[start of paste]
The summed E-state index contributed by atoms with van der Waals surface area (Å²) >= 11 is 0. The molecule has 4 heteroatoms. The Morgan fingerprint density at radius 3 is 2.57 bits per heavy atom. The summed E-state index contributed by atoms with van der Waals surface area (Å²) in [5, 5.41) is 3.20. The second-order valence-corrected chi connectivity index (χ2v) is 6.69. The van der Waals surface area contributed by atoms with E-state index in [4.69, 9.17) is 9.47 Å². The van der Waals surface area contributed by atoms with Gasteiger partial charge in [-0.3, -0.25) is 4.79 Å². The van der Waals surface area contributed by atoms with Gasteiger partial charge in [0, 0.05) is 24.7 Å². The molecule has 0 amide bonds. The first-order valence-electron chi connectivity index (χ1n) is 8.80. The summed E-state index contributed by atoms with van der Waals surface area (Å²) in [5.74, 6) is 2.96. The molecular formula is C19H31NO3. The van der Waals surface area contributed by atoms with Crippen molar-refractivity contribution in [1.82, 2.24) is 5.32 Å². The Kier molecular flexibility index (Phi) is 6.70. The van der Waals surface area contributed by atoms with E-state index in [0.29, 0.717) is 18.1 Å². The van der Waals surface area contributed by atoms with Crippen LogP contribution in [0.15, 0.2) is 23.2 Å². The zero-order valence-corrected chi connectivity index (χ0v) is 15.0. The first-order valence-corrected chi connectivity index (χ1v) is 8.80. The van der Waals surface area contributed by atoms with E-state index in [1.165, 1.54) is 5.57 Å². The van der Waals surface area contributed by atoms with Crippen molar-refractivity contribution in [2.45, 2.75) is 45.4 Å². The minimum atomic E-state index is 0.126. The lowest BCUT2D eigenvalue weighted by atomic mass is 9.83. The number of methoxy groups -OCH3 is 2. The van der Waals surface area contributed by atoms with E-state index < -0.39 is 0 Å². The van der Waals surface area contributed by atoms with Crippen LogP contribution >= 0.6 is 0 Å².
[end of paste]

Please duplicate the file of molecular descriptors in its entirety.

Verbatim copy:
The summed E-state index contributed by atoms with van der Waals surface area (Å²) >= 11 is 0. The molecule has 4 heteroatoms. The Morgan fingerprint density at radius 3 is 2.57 bits per heavy atom. The summed E-state index contributed by atoms with van der Waals surface area (Å²) in [5, 5.41) is 3.20. The second-order valence-corrected chi connectivity index (χ2v) is 6.69. The van der Waals surface area contributed by atoms with E-state index in [4.69, 9.17) is 9.47 Å². The van der Waals surface area contributed by atoms with Gasteiger partial charge in [-0.3, -0.25) is 4.79 Å². The van der Waals surface area contributed by atoms with Gasteiger partial charge in [0, 0.05) is 24.7 Å². The molecule has 0 amide bonds. The first-order valence-electron chi connectivity index (χ1n) is 8.80. The summed E-state index contributed by atoms with van der Waals surface area (Å²) in [5.74, 6) is 2.96. The molecular formula is C19H31NO3. The van der Waals surface area contributed by atoms with Crippen molar-refractivity contribution in [1.82, 2.24) is 5.32 Å². The Kier molecular flexibility index (Phi) is 6.70. The van der Waals surface area contributed by atoms with E-state index in [0.29, 0.717) is 18.1 Å². The van der Waals surface area contributed by atoms with Crippen LogP contribution in [0.15, 0.2) is 23.2 Å². The zero-order valence-corrected chi connectivity index (χ0v) is 15.0. The first-order valence-corrected chi connectivity index (χ1v) is 8.80. The van der Waals surface area contributed by atoms with E-state index in [1.165, 1.54) is 5.57 Å². The van der Waals surface area contributed by atoms with Crippen molar-refractivity contribution in [2.45, 2.75) is 45.4 Å². The minimum atomic E-state index is 0.126. The lowest BCUT2D eigenvalue weighted by atomic mass is 9.83. The number of methoxy groups -OCH3 is 2. The van der Waals surface area contributed by atoms with E-state index < -0.39 is 0 Å². The van der Waals surface area contributed by atoms with Crippen LogP contribution >= 0.6 is 0 Å².